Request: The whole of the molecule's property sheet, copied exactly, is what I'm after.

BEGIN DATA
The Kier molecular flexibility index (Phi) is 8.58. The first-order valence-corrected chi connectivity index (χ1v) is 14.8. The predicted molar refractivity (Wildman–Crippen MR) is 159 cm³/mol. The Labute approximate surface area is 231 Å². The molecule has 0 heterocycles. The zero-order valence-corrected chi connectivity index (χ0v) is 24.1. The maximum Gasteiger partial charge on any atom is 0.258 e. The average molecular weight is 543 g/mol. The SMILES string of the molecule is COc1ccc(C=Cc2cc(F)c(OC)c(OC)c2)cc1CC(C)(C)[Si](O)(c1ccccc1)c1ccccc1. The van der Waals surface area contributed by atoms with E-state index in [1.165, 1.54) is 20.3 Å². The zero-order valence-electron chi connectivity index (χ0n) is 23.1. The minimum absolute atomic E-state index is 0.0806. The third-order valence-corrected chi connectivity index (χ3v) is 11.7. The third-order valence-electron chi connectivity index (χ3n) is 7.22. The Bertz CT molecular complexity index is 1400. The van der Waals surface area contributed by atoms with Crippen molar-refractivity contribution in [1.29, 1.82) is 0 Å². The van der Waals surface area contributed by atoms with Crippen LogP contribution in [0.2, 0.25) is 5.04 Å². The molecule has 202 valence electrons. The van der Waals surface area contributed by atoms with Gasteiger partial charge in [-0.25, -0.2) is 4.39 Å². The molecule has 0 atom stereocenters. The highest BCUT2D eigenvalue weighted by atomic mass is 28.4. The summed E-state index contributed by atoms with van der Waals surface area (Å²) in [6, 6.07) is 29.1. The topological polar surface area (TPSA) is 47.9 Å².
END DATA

The Kier molecular flexibility index (Phi) is 8.58. The first-order valence-corrected chi connectivity index (χ1v) is 14.8. The predicted molar refractivity (Wildman–Crippen MR) is 159 cm³/mol. The Labute approximate surface area is 231 Å². The molecule has 0 heterocycles. The zero-order valence-corrected chi connectivity index (χ0v) is 24.1. The maximum Gasteiger partial charge on any atom is 0.258 e. The average molecular weight is 543 g/mol. The SMILES string of the molecule is COc1ccc(C=Cc2cc(F)c(OC)c(OC)c2)cc1CC(C)(C)[Si](O)(c1ccccc1)c1ccccc1. The van der Waals surface area contributed by atoms with E-state index in [1.165, 1.54) is 20.3 Å². The zero-order valence-electron chi connectivity index (χ0n) is 23.1. The minimum absolute atomic E-state index is 0.0806. The third-order valence-corrected chi connectivity index (χ3v) is 11.7. The third-order valence-electron chi connectivity index (χ3n) is 7.22. The Bertz CT molecular complexity index is 1400. The van der Waals surface area contributed by atoms with Crippen molar-refractivity contribution in [1.29, 1.82) is 0 Å². The van der Waals surface area contributed by atoms with Crippen LogP contribution in [0.2, 0.25) is 5.04 Å². The molecule has 202 valence electrons. The van der Waals surface area contributed by atoms with Gasteiger partial charge in [-0.25, -0.2) is 4.39 Å². The molecule has 0 atom stereocenters. The highest BCUT2D eigenvalue weighted by atomic mass is 28.4. The summed E-state index contributed by atoms with van der Waals surface area (Å²) in [6, 6.07) is 29.1. The topological polar surface area (TPSA) is 47.9 Å².